In an interview with Jorge Amigo published in CRM magazine, who was the first director of the IMPI and who was in charge of the creation of the DO Mezcal, he acknowledges that from the beginning they had foreseen problems with the designation of the DO because mezcal was the generic term for the agave distillates produced in several regions of Mexico. He also mentions that there was a proposal to “regionalize” the DO, such as “Mezcal de Oaxaca” or “Mezcal de Guerrero” but that the problem with this would be that it left the door open for “Mezcal from the USA” or Mezcal from any other part of the world regardless of tradition, process, or of the fact of where the agave originated. Something of a “lose-lose” situation for mezcal and its traditional producers.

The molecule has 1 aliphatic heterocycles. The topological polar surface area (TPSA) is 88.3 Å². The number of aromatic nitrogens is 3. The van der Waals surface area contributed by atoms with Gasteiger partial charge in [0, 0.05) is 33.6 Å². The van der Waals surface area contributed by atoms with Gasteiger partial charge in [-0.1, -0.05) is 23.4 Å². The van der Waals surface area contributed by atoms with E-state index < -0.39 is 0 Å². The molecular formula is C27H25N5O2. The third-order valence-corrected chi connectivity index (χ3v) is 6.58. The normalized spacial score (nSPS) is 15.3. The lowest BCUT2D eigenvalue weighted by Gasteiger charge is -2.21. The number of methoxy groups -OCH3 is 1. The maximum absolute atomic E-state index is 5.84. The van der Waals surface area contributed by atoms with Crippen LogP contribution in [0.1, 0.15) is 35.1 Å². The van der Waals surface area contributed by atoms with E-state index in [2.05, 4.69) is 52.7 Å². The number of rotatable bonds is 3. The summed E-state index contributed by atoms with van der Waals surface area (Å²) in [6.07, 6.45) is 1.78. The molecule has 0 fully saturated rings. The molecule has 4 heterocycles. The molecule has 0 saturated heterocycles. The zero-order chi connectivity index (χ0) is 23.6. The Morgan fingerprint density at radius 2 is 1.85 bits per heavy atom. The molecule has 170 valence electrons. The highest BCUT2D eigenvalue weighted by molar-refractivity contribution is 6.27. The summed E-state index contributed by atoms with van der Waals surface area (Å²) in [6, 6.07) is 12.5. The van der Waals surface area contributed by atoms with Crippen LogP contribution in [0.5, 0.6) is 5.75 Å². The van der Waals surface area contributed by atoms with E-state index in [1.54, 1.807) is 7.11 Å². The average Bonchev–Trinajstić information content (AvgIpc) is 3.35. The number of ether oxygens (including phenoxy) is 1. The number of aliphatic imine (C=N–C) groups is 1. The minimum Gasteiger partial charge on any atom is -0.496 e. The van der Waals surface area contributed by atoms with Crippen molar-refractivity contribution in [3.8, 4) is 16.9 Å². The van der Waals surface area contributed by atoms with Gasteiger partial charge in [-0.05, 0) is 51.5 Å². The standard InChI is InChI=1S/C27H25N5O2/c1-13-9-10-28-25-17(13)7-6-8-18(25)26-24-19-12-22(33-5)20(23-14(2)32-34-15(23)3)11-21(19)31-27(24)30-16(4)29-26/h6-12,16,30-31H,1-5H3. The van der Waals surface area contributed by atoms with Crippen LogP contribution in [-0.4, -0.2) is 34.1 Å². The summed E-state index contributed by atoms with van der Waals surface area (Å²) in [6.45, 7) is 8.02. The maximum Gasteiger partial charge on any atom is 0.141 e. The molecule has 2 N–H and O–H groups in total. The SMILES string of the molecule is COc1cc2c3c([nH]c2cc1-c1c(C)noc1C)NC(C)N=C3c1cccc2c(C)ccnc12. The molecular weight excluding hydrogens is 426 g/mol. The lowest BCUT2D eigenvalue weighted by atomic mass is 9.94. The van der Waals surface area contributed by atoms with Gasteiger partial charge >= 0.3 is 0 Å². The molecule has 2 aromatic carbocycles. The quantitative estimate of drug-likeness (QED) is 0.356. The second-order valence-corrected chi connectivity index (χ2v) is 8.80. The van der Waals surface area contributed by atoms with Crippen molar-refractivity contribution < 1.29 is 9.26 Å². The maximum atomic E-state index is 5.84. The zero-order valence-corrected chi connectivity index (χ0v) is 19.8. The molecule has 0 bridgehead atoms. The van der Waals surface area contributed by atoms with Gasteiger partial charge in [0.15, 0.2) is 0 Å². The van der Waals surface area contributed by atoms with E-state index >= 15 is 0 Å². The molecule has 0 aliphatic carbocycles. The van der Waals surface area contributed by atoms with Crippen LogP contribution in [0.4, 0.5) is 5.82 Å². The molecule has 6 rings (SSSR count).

The production of agave spirits in other countries was completely inevitable and having a DO as big as it is makes the product lack particularities that would otherwise identify and differentiate it against foreign products. New producers and products tend to generalize and seek to fit into an existing “successful” model without consideration for cultural or gastronomic factors. Their concern is to appeal to a certain market rather than to follow the tradition and flavors unique to their regions. We consider that Mezcal should be considered a generic denomination and that smaller regions should be designated by their historical tradition, unique characteristics, and their accomplishments, such as “Mezcal Minero of Santa Catarina”. Furthermore, denominations with their own unique regions and characteristics should be encouraged and promoted, as is the case with Bacanora and Raicilla.